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The Creevey Papers
Thomas Creevey to Elizabeth Ord, 23 September 1831

Vol. I. Contents
Ch. I: 1793-1804
Ch. II: 1805
Ch. III: 1805
Ch. IV: 1806-08
Ch. V: 1809
Ch. VI: 1810
Ch. VII: 1811
Ch. VIII: 1812
Ch. IX: 1813-14
Ch X: 1814-15
Ch XI: 1815-16
Ch XII: 1817-18
Ch XIII: 1819-20
Vol. II. Contents
Ch I: 1821
Ch. II: 1822
Ch. III: 1823-24
Ch. IV: 1825-26
Ch. V: 1827
Ch. VI: 1827-28
Ch. VII: 1828
Ch. VIII: 1829
Ch. IX: 1830-31
Ch. X: 1832-33
Ch. XI: 1833
Ch. XII: 1834
Ch XIII: 1835-36
Ch XIV: 1837-38
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“Brooks’s, Sept. 23rd.

“. . . Let me mention a thing which Sefton told me when I was at Stoke. I was expressing some surmise about this late jaw respecting the Duchess of Kent’s absence from the Coronation, and the cause of it, when, having according to custom bound me to secrecy, he said he would tell me all about it, having had it from Brougham. The offensive attack upon her for her absence, assigning pure pique as the cause of it, made its appearance in the Times newspaper, and this became food for all the others; upon which B. sent his secretary Le Marchant to Barnes, editor of the Times, insisting upon knowing whose article it was, knowing as he did that it was pure invention. Barnes said it came from an authority that he implicitly relied on, but that he could not and would not give him up. Le Marchant, when he brought this report to B., gave it as his opinion that, if B. himself took Barnes in hand, the latter would strike. He was, of course, summoned accordingly, and having yielded to the thundering or seducing arguments of our Vaux, the libeller turned out to be no other than Henry de Ros, as at present Lord de Ros. It seems he and Barnes have been lately mixed up a good deal together at Paris, and this is the use de Ros has chosen to make of the connection. It is barely possible that de Ros may have believed this to be true, upon the authority of his sister, who, you know, is Maid of Honor to the Queen. . . . The object, however, both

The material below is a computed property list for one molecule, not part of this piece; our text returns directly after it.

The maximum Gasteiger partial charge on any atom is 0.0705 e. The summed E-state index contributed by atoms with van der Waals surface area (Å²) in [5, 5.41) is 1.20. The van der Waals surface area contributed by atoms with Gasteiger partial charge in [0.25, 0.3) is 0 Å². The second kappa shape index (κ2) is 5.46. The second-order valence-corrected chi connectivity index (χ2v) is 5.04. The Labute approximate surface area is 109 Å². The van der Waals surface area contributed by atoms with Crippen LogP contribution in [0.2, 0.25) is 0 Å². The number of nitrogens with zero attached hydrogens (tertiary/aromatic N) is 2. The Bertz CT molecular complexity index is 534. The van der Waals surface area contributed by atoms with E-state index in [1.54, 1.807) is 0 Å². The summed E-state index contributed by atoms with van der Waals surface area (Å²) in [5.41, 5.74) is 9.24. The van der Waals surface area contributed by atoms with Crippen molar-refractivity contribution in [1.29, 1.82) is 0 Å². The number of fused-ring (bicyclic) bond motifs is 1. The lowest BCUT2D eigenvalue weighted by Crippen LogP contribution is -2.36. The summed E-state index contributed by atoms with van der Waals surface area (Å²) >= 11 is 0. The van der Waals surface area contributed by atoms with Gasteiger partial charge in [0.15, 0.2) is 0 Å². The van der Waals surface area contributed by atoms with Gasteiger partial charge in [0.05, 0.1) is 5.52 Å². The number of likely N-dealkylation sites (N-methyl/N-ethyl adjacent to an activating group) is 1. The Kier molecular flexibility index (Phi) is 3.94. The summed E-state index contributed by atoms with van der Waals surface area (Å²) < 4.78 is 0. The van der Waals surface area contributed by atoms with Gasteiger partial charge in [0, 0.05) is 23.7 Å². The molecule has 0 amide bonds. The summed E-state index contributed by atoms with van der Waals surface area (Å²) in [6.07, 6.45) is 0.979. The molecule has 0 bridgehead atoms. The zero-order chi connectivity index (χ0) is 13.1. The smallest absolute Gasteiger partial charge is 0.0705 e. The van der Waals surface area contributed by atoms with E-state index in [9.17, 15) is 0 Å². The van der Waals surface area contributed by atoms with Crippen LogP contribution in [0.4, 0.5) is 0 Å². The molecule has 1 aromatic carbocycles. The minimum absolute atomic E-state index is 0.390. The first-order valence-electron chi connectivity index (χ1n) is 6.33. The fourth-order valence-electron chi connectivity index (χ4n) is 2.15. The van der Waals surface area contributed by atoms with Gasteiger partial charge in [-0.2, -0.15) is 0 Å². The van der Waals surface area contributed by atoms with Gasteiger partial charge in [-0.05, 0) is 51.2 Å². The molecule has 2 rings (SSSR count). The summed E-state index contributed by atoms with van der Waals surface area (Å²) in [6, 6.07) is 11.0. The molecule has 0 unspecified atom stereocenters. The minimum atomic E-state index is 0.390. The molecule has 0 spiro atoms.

of sister and brother was clearly to do the Duchess of Kent an injury, and by such means to please the
King and Queen, particularly the latter, who is known to have somewhat adverse feelings to the Duchess. The thing, however, was utterly destitute of foundation, the Duchess of Kent having most respectfully asked the King for permission to absent herself on account of her child’s health, and the King, in the most gracious manner, having greatly extolled her conduct for the reasons assigned by her.

“The Duchess of Kent wrote to her adviser, Vaux, in a strain of the greatest distress and vexation, but she is now pacified, and he has informed her of his discovery of the slanderer, but that he humbly requests of her R. Highness that she will not command him to disclose the author. In the mean time, as no one knows better how to turn any little matter to account than our Vaux, and as he knows that de Ros is to be a thorough-stitch opposer of our Reform Bill in the Lords, he sends for the innocent Leinster, and he states to him with unaffected regret that Lord de Ros has unfortunately compromised himself and character in an affair of great publick importance, and is entirely in the hands of the Government. Under such circumstances, Vaux requests the Duke to urge his kinsman with all his might to use every possible caution against this matter being made publick. Now was there ever? Do you think de Ros’s vote will be withheld by this plot of Vaux’s?”